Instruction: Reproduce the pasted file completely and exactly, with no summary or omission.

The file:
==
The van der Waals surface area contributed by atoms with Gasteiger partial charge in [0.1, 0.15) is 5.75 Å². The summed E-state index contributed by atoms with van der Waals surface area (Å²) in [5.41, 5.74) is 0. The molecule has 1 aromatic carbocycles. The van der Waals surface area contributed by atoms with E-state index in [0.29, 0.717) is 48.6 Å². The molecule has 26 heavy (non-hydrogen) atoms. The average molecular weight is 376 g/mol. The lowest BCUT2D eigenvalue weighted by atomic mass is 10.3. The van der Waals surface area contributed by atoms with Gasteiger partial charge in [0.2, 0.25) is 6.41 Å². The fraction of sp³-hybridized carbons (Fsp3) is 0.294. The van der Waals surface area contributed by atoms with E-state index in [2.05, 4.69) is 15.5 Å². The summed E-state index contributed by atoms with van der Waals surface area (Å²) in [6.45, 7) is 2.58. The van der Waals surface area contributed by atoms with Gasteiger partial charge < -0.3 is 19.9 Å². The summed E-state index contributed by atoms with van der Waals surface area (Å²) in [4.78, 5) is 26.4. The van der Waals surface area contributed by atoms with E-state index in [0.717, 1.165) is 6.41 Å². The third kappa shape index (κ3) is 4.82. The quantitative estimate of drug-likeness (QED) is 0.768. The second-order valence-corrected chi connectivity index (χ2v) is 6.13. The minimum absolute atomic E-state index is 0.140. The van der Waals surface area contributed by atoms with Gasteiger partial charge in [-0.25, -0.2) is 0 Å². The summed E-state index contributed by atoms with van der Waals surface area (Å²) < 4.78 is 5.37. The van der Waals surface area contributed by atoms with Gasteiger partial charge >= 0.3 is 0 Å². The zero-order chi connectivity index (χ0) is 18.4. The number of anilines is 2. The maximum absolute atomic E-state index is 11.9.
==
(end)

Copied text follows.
The van der Waals surface area contributed by atoms with Gasteiger partial charge in [0.1, 0.15) is 5.75 Å². The summed E-state index contributed by atoms with van der Waals surface area (Å²) in [5.41, 5.74) is 0. The molecule has 1 aromatic carbocycles. The van der Waals surface area contributed by atoms with E-state index in [0.29, 0.717) is 48.6 Å². The molecule has 26 heavy (non-hydrogen) atoms. The average molecular weight is 376 g/mol. The lowest BCUT2D eigenvalue weighted by atomic mass is 10.3. The van der Waals surface area contributed by atoms with Gasteiger partial charge in [0.2, 0.25) is 6.41 Å². The fraction of sp³-hybridized carbons (Fsp3) is 0.294. The van der Waals surface area contributed by atoms with E-state index in [2.05, 4.69) is 15.5 Å². The summed E-state index contributed by atoms with van der Waals surface area (Å²) in [6.45, 7) is 2.58. The van der Waals surface area contributed by atoms with Gasteiger partial charge < -0.3 is 19.9 Å². The summed E-state index contributed by atoms with van der Waals surface area (Å²) in [4.78, 5) is 26.4. The van der Waals surface area contributed by atoms with E-state index in [0.717, 1.165) is 6.41 Å². The third kappa shape index (κ3) is 4.82. The quantitative estimate of drug-likeness (QED) is 0.768. The second-order valence-corrected chi connectivity index (χ2v) is 6.13. The minimum absolute atomic E-state index is 0.140. The van der Waals surface area contributed by atoms with Gasteiger partial charge in [-0.25, -0.2) is 0 Å². The summed E-state index contributed by atoms with van der Waals surface area (Å²) < 4.78 is 5.37. The van der Waals surface area contributed by atoms with Gasteiger partial charge >= 0.3 is 0 Å². The zero-order chi connectivity index (χ0) is 18.4. The number of anilines is 2. The maximum absolute atomic E-state index is 11.9.